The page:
Your Preoccupation With “Risk” Is Skewed — And Subjective

And it’s ruining your perception for reward

Kris Gage
Kris Gage
Jun 10 · 7 min read

People don’t do things “for the risk”

That’s just not how humans work — even “weird” ones like skydivers.

Our preoccupation with risk destroys our ability to perceive reward

Not just for ourselves, but in the way in which we see the world .

We think being “aware of the risks” is the same as being “smart”

But in fact our pride in this area creates a preoccupation and a subjective lens…

Respect for risk is still important

A lot of people reading this right now are going to be a little irritated or defensive regarding their values on risk, and anxious for me to point out the importance of it. So, fine. Yes. This is me fulfilling that obligation.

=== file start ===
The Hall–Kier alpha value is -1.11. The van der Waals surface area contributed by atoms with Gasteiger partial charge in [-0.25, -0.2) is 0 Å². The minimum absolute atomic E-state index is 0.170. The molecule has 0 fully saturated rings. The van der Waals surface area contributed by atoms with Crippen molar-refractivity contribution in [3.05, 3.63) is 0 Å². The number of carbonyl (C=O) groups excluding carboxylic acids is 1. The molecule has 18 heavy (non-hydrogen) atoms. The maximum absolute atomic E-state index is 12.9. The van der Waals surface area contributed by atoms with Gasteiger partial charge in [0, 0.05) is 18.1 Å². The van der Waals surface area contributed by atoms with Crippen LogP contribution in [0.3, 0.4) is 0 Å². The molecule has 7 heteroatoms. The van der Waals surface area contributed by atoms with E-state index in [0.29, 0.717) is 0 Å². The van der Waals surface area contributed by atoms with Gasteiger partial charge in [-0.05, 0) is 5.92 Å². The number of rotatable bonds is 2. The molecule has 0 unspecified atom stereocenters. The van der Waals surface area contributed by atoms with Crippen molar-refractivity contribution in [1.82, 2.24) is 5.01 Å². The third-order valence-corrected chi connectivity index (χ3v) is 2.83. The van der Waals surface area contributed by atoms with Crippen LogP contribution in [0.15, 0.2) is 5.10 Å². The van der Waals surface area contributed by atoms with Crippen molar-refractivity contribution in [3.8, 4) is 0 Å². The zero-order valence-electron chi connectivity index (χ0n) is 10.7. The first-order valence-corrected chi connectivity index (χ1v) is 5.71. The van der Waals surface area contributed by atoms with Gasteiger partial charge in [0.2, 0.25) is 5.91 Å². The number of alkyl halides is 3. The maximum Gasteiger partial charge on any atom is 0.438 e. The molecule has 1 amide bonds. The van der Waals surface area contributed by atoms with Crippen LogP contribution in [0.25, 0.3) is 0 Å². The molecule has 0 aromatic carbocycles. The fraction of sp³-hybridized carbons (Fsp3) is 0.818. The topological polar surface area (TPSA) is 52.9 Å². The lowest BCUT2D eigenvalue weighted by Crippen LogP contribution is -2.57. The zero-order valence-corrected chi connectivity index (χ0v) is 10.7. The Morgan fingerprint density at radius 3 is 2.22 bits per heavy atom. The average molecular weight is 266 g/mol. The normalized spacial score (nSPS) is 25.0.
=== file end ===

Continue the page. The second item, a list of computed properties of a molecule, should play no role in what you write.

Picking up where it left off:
“Risk” isn’t inherently “reckless”

Some people suggest — or want to believe — that “risk takers” (as they insist on defining them) either a.) just don’t feel fear (not true) or b.) have some sort of “counter-phobic” neurosis.

Risk is a part of living life!

Here, again, there is a difference in (skewed) perspective and values, because I found many articles where people argued that risk is, like, “totally obsolete” and the need to take it is, like, “so dark ages.”

“Without risky experiences, humanity would stagnate.”

As Marvin Zuckerman wrote in Psychology Today, risk-taking is:

Taking some risk for reward is incredibly important in life

Overall, people do not find “risk-taking” attractive — that’s pretty consistent. But we do appreciate rewards (especially social status and other values.)

This isn’t about skydiving — it’s about life

If you come away from this post thinking “I get it — flying! great! — but I still don’t want to go skydiving,” then you’ve missed the point. If you don’t want to experience the “nothing else like it” sensation of flying, that’s fine.